As mentioned, a primary object of the invention is to provide a material with which the interrupting performance as well as the breakdown voltage performance is improved. It has been found that the above object can be achieved by a contact material containing a first component of Cu, a second component of Ta, and a third component of at least one of Co and Fe in an amount of 50 wt% or less with the total amount of the second and third components being 10 wt% or more.

BRIEF DESCRIPTION OF THE DRAWINGS

FIG. 1 is a cross-sectional view showing a structure of a typical vacuum switch tube;

FIG. 2 shows an enlarged cross-sectional view of an electrode portion of the tube in FIG. 1;

FIG. 3 is a 100 magnified photograph showing the crystal grain structure of a conventional Cu-Co (20 wt% Co) contact alloy prepared by sintering;

FIG. 4 is a 100 magnified photograph showing the crystal grain structure of a preferred embodiment of a contact material of the invention which contains 73 wt% Cu, 20 wt% Co, and 7 wt% Ta, and is prepared by sintering at a relatively high temperature;

FIG. 5 is a characteristic curve showing the interrupting capacity of the contact material of FIG. 4 with the amount of Co being varied between 0, 5, 20, 30, 40 and 50 wt% as a parameter; and

FIG. 6 is a characteristic curve showing the breakdown voltage of the contact material of FIG. 4 with the amount of Co being varied between 0, 5, 20, 30, 40 and 50 wt% as a parameter.

DESCRIPTION OF THE PREFERRED EMBODIMENTS

FIG. 1 shows the structure of a vacuum switch tube, which includes a vacuum insulating container 1, end plates 2 and 3 closing opposite ends of the container 1, and a pair of electrodes 4 and 5 disposed in the container 1 facing each other and mounted on ends of respective electrode rods 6 and 7. The electrode rod 7 is connected through a bellows 8 to the end plate 3 such that it is movable axially with respect to the electrode rod 6 while an air-tight seal of the container 1 is maintained. In order to prevent an inner wall surface of the container 1 and an outer surface of the bellows 8 from being polluted with metal vapor produced by arcing, etc., they are covered by shields 9 and 10, respectively.

FIG. 2 shows the structure of the electrode 4 or 5 in detail. A rear surface of the electrode 5 is welded to the electrode rod 7 by means of welding material 51. The electrodes 4 and 5 are formed of the contact material according to the present invention.

FIG. 3 is a 100 magnified photograph showing the crystal grain structure of the conventional Cu-Co alloy contact material for comparison purposes. This contact material is obtained by mixing 80 wt% Cu powder and 20 wt% Co powder, and shaping and sintering the mixture.

FIG. 4 is a 100 magnified photograph showing the crystal grain structure of a preferred embodiment of a contact material of the present invention, which is a Cu-Co-Ta alloy contact material. The Cu-Co-Ta contact material is prepared by mixing 73 wt% Cu powder, 20 wt% Co powder and 7 wt% Ta powder, and then shaping and sintering the mixture. The sintering is performed under conditions for which portions of the Co and Ta react with each other to form Co2 Ta. It will be clear from FIG. 4 that in the alloy of the invention Co, Ta, Co2 Ta, etc. are uniformly and finely dispersed in the Cu.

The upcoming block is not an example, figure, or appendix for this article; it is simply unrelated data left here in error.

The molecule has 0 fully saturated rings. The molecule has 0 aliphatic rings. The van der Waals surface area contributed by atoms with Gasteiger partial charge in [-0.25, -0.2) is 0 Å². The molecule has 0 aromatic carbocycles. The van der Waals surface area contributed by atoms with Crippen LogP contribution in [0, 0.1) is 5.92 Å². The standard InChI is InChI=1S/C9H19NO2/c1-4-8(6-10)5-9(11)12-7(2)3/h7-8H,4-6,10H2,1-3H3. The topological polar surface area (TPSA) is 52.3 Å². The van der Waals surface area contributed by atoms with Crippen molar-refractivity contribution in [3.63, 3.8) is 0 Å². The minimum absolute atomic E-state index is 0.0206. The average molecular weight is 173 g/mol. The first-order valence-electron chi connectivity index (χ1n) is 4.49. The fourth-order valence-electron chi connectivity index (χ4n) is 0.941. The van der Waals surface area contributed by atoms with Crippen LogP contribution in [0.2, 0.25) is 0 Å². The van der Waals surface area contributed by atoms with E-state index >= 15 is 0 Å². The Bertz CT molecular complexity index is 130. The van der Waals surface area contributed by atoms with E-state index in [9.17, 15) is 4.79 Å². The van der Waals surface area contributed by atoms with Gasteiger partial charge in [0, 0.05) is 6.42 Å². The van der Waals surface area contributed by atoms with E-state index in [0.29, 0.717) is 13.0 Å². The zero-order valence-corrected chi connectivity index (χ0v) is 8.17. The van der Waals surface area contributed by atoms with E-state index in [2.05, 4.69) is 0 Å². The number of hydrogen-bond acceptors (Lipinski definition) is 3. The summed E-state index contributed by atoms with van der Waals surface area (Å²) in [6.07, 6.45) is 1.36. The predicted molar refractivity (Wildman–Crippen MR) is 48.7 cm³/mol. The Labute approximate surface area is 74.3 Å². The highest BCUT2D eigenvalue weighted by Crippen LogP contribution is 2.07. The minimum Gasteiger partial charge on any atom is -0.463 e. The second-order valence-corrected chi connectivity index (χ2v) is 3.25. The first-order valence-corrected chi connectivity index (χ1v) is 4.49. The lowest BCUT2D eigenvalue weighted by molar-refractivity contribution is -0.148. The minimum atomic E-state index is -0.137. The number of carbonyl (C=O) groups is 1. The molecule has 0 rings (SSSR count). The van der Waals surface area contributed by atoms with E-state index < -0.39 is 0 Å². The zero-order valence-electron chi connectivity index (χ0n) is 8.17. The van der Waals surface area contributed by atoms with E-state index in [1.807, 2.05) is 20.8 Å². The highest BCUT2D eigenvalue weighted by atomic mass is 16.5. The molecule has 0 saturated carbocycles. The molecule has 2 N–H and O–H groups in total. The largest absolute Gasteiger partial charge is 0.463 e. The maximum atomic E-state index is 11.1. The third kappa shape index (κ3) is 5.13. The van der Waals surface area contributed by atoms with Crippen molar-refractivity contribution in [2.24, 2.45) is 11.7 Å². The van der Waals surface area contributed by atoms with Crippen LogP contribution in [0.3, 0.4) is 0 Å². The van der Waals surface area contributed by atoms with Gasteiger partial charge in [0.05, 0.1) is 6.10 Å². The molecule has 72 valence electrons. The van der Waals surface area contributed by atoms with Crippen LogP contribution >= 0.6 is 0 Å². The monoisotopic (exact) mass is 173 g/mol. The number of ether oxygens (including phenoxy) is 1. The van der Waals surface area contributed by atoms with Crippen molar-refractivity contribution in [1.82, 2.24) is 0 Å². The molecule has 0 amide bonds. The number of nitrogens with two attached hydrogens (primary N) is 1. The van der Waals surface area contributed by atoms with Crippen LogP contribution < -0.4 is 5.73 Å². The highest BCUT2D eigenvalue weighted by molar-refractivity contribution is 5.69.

The properties of this contact material will be described with reference to various experiments. In a comparison example, a Cu-Co alloy containing Cu-Co was employed. FIG. 5 is a graph showing the relationship of the interrupting capacity of the inventive Cu-Co-Ta contact material to the amount of Ta with the amount of Co as a parameter in which the interrupting capacity, plotted on the ordinate, is shown at a ratio to the interrupting capacity of the conventional Cu-Co (20 wt% Co) contact material. The amount of Ta is plotted on the abscissa. Further, in FIG. 5, solid lines show values having substantially no variation and dotted lines show values having variations.

From FIG. 5, it is clear that even when the amount of Co is set at 0, i.e., for the case of a Cu-Ta binary alloy, the inventive contact material in a certain range of composition ratio exhibits an interrupting capacity above that of the conventional Cu-Co alloy. However, the difference therebetween is not so large. In any case, it is desirable to set the amount of Ta at 60 wt% or less. When Co is added, i.e., Co and Ta are combined with Cu, a remarkable increase of the interrupting capacity is observed. Particularly, with 20 wt% Co and 15 wt% Ta, the interrupting capacity is remarkably high, about twice that of the conventional Cu-Co (20 wt% Co) alloy. With different amounts of Co, i.e., 5, 10, 20, 30, 40 and 50 wt%, there are peak values of interrupting capacity, indicating that there are optimum values of the ratio of Co and Ta.